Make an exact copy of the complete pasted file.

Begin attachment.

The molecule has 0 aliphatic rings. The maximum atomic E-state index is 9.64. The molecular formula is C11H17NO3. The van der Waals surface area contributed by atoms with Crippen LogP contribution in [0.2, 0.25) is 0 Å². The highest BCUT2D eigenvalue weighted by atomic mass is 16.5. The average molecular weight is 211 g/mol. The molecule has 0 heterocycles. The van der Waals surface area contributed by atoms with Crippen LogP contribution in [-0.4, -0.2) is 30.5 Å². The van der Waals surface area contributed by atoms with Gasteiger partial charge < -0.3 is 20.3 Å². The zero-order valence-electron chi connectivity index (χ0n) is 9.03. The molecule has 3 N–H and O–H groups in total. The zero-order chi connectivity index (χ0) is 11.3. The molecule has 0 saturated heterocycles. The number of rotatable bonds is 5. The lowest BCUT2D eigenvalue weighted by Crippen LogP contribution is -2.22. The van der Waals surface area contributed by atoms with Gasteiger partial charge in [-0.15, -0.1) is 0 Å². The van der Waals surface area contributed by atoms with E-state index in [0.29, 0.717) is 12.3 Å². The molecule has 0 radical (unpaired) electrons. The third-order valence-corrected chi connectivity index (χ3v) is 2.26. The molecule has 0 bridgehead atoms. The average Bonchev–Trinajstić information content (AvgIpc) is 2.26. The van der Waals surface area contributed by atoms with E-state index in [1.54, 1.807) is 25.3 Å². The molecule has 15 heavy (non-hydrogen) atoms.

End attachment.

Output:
The molecule has 0 aliphatic rings. The maximum atomic E-state index is 9.64. The molecular formula is C11H17NO3. The van der Waals surface area contributed by atoms with Crippen LogP contribution in [0.2, 0.25) is 0 Å². The highest BCUT2D eigenvalue weighted by atomic mass is 16.5. The average molecular weight is 211 g/mol. The molecule has 0 heterocycles. The van der Waals surface area contributed by atoms with Crippen LogP contribution in [-0.4, -0.2) is 30.5 Å². The van der Waals surface area contributed by atoms with Gasteiger partial charge < -0.3 is 20.3 Å². The zero-order valence-electron chi connectivity index (χ0n) is 9.03. The molecule has 3 N–H and O–H groups in total. The zero-order chi connectivity index (χ0) is 11.3. The molecule has 0 saturated heterocycles. The number of rotatable bonds is 5. The lowest BCUT2D eigenvalue weighted by Crippen LogP contribution is -2.22. The van der Waals surface area contributed by atoms with Gasteiger partial charge in [-0.15, -0.1) is 0 Å². The van der Waals surface area contributed by atoms with E-state index in [0.29, 0.717) is 12.3 Å². The molecule has 0 radical (unpaired) electrons. The third-order valence-corrected chi connectivity index (χ3v) is 2.26. The molecule has 0 bridgehead atoms. The average Bonchev–Trinajstić information content (AvgIpc) is 2.26. The van der Waals surface area contributed by atoms with E-state index in [1.54, 1.807) is 25.3 Å². The molecule has 15 heavy (non-hydrogen) atoms.